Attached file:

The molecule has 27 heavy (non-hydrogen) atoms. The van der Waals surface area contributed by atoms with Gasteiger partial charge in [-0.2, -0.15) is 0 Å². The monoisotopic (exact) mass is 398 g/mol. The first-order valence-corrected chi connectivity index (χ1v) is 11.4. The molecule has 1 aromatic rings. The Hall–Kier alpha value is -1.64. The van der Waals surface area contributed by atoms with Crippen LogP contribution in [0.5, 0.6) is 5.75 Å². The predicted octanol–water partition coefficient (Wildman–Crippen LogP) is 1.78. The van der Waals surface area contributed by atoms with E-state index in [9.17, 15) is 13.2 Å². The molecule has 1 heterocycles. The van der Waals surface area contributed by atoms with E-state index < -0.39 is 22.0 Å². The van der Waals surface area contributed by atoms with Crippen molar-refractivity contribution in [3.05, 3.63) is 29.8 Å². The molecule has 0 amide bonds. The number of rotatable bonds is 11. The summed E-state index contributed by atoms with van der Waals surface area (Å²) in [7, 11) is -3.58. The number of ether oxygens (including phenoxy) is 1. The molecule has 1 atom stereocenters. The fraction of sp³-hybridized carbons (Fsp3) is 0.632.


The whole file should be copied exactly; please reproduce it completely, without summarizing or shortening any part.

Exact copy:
The molecule has 27 heavy (non-hydrogen) atoms. The van der Waals surface area contributed by atoms with Gasteiger partial charge in [-0.2, -0.15) is 0 Å². The monoisotopic (exact) mass is 398 g/mol. The first-order valence-corrected chi connectivity index (χ1v) is 11.4. The molecule has 1 aromatic rings. The Hall–Kier alpha value is -1.64. The van der Waals surface area contributed by atoms with Crippen LogP contribution in [0.5, 0.6) is 5.75 Å². The predicted octanol–water partition coefficient (Wildman–Crippen LogP) is 1.78. The van der Waals surface area contributed by atoms with E-state index in [9.17, 15) is 13.2 Å². The molecule has 1 heterocycles. The van der Waals surface area contributed by atoms with E-state index < -0.39 is 22.0 Å². The van der Waals surface area contributed by atoms with Crippen molar-refractivity contribution in [3.05, 3.63) is 29.8 Å². The molecule has 0 amide bonds. The number of rotatable bonds is 11. The summed E-state index contributed by atoms with van der Waals surface area (Å²) in [7, 11) is -3.58. The number of ether oxygens (including phenoxy) is 1. The molecule has 1 atom stereocenters. The fraction of sp³-hybridized carbons (Fsp3) is 0.632.